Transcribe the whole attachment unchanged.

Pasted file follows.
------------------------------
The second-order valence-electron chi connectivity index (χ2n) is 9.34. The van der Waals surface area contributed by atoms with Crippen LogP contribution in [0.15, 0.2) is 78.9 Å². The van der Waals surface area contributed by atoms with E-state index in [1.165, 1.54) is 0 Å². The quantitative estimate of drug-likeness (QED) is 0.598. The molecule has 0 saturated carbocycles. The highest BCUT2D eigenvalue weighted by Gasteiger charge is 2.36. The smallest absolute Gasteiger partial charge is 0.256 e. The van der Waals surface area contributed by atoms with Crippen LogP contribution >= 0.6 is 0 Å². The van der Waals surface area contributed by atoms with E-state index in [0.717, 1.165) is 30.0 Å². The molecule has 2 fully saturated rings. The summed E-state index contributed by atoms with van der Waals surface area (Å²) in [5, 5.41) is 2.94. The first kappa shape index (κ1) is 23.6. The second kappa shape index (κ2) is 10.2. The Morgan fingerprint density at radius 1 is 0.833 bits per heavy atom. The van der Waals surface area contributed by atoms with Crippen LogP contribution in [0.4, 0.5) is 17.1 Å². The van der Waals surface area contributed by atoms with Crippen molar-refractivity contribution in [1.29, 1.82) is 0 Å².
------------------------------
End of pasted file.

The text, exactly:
The second-order valence-electron chi connectivity index (χ2n) is 9.34. The van der Waals surface area contributed by atoms with Crippen LogP contribution in [0.15, 0.2) is 78.9 Å². The van der Waals surface area contributed by atoms with E-state index in [1.165, 1.54) is 0 Å². The quantitative estimate of drug-likeness (QED) is 0.598. The molecule has 0 saturated carbocycles. The highest BCUT2D eigenvalue weighted by Gasteiger charge is 2.36. The smallest absolute Gasteiger partial charge is 0.256 e. The van der Waals surface area contributed by atoms with Crippen LogP contribution >= 0.6 is 0 Å². The van der Waals surface area contributed by atoms with E-state index in [0.717, 1.165) is 30.0 Å². The molecule has 2 fully saturated rings. The summed E-state index contributed by atoms with van der Waals surface area (Å²) in [5, 5.41) is 2.94. The first kappa shape index (κ1) is 23.6. The second kappa shape index (κ2) is 10.2. The Morgan fingerprint density at radius 1 is 0.833 bits per heavy atom. The van der Waals surface area contributed by atoms with Crippen LogP contribution in [0.4, 0.5) is 17.1 Å². The van der Waals surface area contributed by atoms with Crippen molar-refractivity contribution in [1.29, 1.82) is 0 Å².